As most of you that have been following our journey know, we undertook the Mongol Rally in part to raise donations to assist with the construction and outfitting of a kindergarten in (very) rural Bulgan Province, Mongolia. While preparing for the trip we had numerous events, fundraisers, and auctions as well as donations from friends and family to help out with this task. To accomplish this we worked together with my Rotary Club, West Bloomfield Michigan (District 6380), the Bayanzurkh 100 Rotary Club of Ulaanbaatar, Mongolia (District 3450), and Prison Fellowship International, Mongolia (as most of the children attending the school are the sons and daughters of the nearby prison staff).
After I returned to Ulaanbaatar from the Gobi Desert I spent most of the days hagning out with new friends while the nights were spent conversing at the local watering holes. I had the chance to attend a house party, see traditional Mongolian Theater, visit the somewhat laughable Mongolian Museum of Natural History, and, most impressively, order bottle service at the bar every night ($20 for a very drinkable bottle of Genghis Khan vodka!). The city was growing on me and I was having a great time and meeting lots of cool people, but my journey was steadily coming to an end.
The evening of the race we all crawled back to camp to nurse our wounds with food and beer. The more experienced runners among us weren’t doing so bad, but the rest of us were left with extremely sore muscles and blisters a plenty. Even though I was running in hiking shoes I somehow managed to escape getting any blisters, so I was thankful for that. The next morning we got our stuff together, had breakfast, and jumped into the minivan once more for the long ride back to Ulaanbaatar.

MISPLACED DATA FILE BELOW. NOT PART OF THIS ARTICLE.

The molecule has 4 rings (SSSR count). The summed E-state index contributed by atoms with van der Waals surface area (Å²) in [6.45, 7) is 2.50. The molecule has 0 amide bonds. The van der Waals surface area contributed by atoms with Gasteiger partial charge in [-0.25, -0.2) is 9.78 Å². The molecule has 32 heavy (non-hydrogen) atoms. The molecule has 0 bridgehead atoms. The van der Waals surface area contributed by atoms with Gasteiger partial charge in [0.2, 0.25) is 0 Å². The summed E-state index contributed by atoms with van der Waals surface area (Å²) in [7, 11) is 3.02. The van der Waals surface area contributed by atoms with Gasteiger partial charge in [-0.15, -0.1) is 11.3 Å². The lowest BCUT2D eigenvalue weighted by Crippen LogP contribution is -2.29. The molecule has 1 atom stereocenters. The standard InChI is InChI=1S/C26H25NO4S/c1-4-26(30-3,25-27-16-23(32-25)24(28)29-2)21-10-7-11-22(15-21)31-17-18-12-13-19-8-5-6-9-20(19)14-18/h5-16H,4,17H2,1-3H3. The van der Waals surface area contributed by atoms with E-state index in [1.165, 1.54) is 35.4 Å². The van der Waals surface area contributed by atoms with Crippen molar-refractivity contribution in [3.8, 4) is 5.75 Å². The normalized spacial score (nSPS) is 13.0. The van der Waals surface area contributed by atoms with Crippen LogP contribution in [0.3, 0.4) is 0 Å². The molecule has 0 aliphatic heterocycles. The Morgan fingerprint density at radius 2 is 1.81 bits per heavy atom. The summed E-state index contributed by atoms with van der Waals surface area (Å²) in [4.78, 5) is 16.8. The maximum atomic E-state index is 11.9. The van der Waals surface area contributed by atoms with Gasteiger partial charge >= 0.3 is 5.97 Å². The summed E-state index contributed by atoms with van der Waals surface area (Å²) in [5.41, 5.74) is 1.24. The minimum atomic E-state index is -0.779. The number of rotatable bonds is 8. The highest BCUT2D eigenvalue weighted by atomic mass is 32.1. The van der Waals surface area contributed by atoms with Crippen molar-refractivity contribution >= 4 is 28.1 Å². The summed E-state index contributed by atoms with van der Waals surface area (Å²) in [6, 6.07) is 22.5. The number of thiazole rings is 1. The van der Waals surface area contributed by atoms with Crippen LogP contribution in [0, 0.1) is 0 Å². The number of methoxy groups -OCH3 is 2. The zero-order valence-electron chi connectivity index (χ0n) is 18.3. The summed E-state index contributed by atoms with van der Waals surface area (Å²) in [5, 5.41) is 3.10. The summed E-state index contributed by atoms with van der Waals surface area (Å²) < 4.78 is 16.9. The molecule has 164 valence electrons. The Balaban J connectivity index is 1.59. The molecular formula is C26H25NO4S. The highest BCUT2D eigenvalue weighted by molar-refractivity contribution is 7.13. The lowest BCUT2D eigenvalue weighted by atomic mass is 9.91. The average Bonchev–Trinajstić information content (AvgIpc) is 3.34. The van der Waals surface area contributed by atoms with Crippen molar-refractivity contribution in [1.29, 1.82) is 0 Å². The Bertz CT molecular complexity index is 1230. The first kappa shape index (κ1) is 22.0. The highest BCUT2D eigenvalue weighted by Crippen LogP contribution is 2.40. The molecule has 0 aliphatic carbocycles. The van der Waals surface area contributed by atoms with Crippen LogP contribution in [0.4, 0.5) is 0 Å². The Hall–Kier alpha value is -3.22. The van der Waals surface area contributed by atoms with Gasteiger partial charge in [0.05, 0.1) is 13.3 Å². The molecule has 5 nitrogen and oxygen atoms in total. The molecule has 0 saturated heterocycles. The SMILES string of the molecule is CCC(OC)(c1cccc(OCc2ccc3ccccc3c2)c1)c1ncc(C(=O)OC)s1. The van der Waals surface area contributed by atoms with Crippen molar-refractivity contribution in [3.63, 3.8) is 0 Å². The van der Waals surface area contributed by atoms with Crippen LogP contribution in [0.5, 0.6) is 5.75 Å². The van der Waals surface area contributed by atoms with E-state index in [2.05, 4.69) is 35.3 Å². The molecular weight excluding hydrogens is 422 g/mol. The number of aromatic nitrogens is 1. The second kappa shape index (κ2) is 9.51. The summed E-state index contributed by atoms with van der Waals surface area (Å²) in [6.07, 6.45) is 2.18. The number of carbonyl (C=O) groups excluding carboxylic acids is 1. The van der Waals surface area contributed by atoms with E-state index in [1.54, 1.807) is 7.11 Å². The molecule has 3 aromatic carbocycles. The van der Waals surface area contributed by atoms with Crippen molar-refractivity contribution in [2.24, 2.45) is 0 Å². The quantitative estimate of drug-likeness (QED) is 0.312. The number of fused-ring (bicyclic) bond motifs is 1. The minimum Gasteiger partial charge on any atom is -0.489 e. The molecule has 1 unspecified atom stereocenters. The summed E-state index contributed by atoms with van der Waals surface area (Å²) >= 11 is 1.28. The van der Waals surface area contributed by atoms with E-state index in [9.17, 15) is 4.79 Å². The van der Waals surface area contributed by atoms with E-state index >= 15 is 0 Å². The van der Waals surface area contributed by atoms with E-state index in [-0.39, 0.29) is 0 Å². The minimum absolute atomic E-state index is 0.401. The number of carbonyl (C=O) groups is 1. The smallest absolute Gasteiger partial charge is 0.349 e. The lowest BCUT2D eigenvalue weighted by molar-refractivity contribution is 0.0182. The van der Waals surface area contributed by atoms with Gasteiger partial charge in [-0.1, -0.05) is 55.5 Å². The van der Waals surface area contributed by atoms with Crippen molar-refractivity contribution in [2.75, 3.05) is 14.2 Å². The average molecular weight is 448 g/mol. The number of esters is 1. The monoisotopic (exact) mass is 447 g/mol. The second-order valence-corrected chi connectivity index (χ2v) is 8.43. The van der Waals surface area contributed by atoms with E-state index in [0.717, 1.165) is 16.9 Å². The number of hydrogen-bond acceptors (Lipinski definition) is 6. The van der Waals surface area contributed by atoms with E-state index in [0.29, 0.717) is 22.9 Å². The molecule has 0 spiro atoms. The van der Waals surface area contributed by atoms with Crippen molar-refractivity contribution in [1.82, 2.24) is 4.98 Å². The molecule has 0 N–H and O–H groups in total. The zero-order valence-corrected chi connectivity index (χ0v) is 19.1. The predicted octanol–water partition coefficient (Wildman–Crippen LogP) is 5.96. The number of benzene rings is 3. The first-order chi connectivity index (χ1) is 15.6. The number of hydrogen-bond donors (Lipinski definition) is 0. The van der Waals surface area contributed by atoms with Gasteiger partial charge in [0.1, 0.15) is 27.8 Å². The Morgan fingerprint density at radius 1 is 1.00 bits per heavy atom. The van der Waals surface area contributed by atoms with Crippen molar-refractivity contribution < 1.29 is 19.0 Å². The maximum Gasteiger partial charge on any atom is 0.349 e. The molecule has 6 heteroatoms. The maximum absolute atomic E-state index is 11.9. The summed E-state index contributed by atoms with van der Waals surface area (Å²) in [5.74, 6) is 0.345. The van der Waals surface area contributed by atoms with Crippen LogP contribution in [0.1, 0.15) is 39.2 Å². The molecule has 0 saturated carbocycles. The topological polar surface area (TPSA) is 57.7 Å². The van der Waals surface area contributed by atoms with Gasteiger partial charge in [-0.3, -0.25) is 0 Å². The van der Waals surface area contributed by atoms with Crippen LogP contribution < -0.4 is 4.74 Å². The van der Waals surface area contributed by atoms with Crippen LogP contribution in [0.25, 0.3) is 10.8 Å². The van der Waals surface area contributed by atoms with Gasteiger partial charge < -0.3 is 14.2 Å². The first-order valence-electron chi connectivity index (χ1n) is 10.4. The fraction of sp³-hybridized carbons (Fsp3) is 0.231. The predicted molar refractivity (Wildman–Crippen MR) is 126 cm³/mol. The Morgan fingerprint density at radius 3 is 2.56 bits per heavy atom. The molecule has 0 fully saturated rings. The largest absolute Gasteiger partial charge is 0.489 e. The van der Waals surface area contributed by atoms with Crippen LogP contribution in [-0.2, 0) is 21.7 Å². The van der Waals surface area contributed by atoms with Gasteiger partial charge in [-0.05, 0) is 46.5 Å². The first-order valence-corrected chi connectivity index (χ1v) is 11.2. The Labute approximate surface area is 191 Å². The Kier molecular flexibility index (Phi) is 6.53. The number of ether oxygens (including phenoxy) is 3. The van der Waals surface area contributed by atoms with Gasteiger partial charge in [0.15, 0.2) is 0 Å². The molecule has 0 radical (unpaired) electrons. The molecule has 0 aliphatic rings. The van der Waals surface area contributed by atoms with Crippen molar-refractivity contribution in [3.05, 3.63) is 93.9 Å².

I woke up early Friday morning to get ready for the trip. Brigitte was heading out in a separate group, so I would be traveling without her for most of the journey. I met up with the other “bus’ers” around 11:30AM near the MIAT Airlines office. There was a French (now American) lady and her elderly mother, a British (now a New Zealander) lady, a German lady, and I, along with our driver and guide, who were both Mongolian. We introduced ourselves and then headed to the State Department store to get supplies if we needed anything.
She wasn’t hard to find, as she was the only white lady walking around with a dog. Brigitte is the founder and member of the Rotary Club of BayanZurkh, which my Rotary club (West Bloomfield, Michigan) had partnered with in order to assist in building a kindergarten in rural Mongolia. Munich-born, Brigitte attained U.S. citizenship decades ago and then went to Hong Kong to live with her husband before he passed away. After that she took a huge step in moving to Ulaanbaatar, Mongolia by herself and opening up her own business. Having lived in Ulaanbaatar for over twelve years she is now the owner of Sacher’s Cafe, a German Cafe & Bakery in the middle of town, and is one of the most prominent socialites in the city with a diverse set of friends ranging from the president of the country to ambassadors from all over the world to the high lama of Mongolia. When we first met in person at the 100th Annual Rotary International Conference in Birmingham, England some months prior she had been gracious enough the offer up use of her residence to me during my stay, and I of course accepted.
Having nothing better to do than sleep for the time being I decided to explore what would be my surroundings for the next three days and nights. I walked the narrow hall and found car after car looking exactly like the one I was in. I went on for about six cars or so before deciding to turn back–there obviously wasn’t much to see here. A few cars before I hit my own I heard some English voices and peeked in a berth while passing to see four white faces. “Ahh–nice to hear some English!” I remarked, sticking my head inside for a second. “It was actually Dutch, but no biggie” replied one of the guys in the room. They invited me inside and we introduced ourselves before breaking out a bottle of vodka. Turns out they were from the Netherlands and Belgium and had met up in Moscow when boarding the train. We had a nice chat before fatigue got the better of me and I retired to my cabin.
Tags: alan bator
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, siberian express
, trans-siberian express